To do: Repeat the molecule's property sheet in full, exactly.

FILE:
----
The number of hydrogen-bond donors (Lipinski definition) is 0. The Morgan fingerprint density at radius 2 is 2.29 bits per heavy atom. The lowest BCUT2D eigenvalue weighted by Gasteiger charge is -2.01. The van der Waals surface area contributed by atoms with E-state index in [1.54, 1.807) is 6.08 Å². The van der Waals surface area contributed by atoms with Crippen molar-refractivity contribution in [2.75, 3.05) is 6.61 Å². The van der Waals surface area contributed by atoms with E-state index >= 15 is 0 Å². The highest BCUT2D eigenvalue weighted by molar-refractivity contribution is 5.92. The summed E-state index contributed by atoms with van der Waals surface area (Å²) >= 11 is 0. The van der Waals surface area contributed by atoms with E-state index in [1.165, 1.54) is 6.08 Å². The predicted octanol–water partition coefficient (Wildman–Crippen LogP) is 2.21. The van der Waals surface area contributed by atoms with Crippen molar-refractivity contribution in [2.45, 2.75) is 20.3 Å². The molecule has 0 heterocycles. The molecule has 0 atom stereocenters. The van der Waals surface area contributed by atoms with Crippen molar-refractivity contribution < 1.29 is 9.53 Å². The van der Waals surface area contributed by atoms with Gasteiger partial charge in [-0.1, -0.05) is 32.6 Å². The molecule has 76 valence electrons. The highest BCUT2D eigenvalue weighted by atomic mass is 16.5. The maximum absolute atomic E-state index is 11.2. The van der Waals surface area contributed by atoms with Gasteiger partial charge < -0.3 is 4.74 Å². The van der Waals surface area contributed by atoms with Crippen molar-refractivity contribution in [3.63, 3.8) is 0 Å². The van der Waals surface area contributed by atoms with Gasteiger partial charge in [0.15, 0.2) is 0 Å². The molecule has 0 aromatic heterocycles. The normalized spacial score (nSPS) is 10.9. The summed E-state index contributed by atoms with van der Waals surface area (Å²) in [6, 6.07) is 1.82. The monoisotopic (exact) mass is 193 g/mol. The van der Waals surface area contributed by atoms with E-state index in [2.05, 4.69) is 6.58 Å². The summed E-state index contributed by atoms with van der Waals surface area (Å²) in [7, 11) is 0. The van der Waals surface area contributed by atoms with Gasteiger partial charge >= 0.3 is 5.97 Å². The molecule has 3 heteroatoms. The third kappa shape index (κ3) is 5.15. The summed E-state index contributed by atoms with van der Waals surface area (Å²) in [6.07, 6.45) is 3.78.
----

The number of hydrogen-bond donors (Lipinski definition) is 0. The Morgan fingerprint density at radius 2 is 2.29 bits per heavy atom. The lowest BCUT2D eigenvalue weighted by Gasteiger charge is -2.01. The van der Waals surface area contributed by atoms with E-state index in [1.54, 1.807) is 6.08 Å². The van der Waals surface area contributed by atoms with Crippen molar-refractivity contribution in [2.75, 3.05) is 6.61 Å². The van der Waals surface area contributed by atoms with E-state index >= 15 is 0 Å². The highest BCUT2D eigenvalue weighted by molar-refractivity contribution is 5.92. The summed E-state index contributed by atoms with van der Waals surface area (Å²) >= 11 is 0. The van der Waals surface area contributed by atoms with E-state index in [1.165, 1.54) is 6.08 Å². The predicted octanol–water partition coefficient (Wildman–Crippen LogP) is 2.21. The van der Waals surface area contributed by atoms with Crippen molar-refractivity contribution in [2.45, 2.75) is 20.3 Å². The molecule has 0 heterocycles. The molecule has 0 atom stereocenters. The van der Waals surface area contributed by atoms with Crippen molar-refractivity contribution < 1.29 is 9.53 Å². The van der Waals surface area contributed by atoms with Gasteiger partial charge in [-0.1, -0.05) is 32.6 Å². The molecule has 76 valence electrons. The highest BCUT2D eigenvalue weighted by atomic mass is 16.5. The maximum absolute atomic E-state index is 11.2. The van der Waals surface area contributed by atoms with Gasteiger partial charge < -0.3 is 4.74 Å². The van der Waals surface area contributed by atoms with Crippen molar-refractivity contribution in [3.63, 3.8) is 0 Å². The van der Waals surface area contributed by atoms with Gasteiger partial charge in [0.15, 0.2) is 0 Å². The molecule has 0 aromatic heterocycles. The normalized spacial score (nSPS) is 10.9. The summed E-state index contributed by atoms with van der Waals surface area (Å²) in [6, 6.07) is 1.82. The monoisotopic (exact) mass is 193 g/mol. The van der Waals surface area contributed by atoms with E-state index in [2.05, 4.69) is 6.58 Å². The summed E-state index contributed by atoms with van der Waals surface area (Å²) in [7, 11) is 0. The van der Waals surface area contributed by atoms with Gasteiger partial charge >= 0.3 is 5.97 Å². The molecule has 3 heteroatoms. The third kappa shape index (κ3) is 5.15. The summed E-state index contributed by atoms with van der Waals surface area (Å²) in [6.07, 6.45) is 3.78.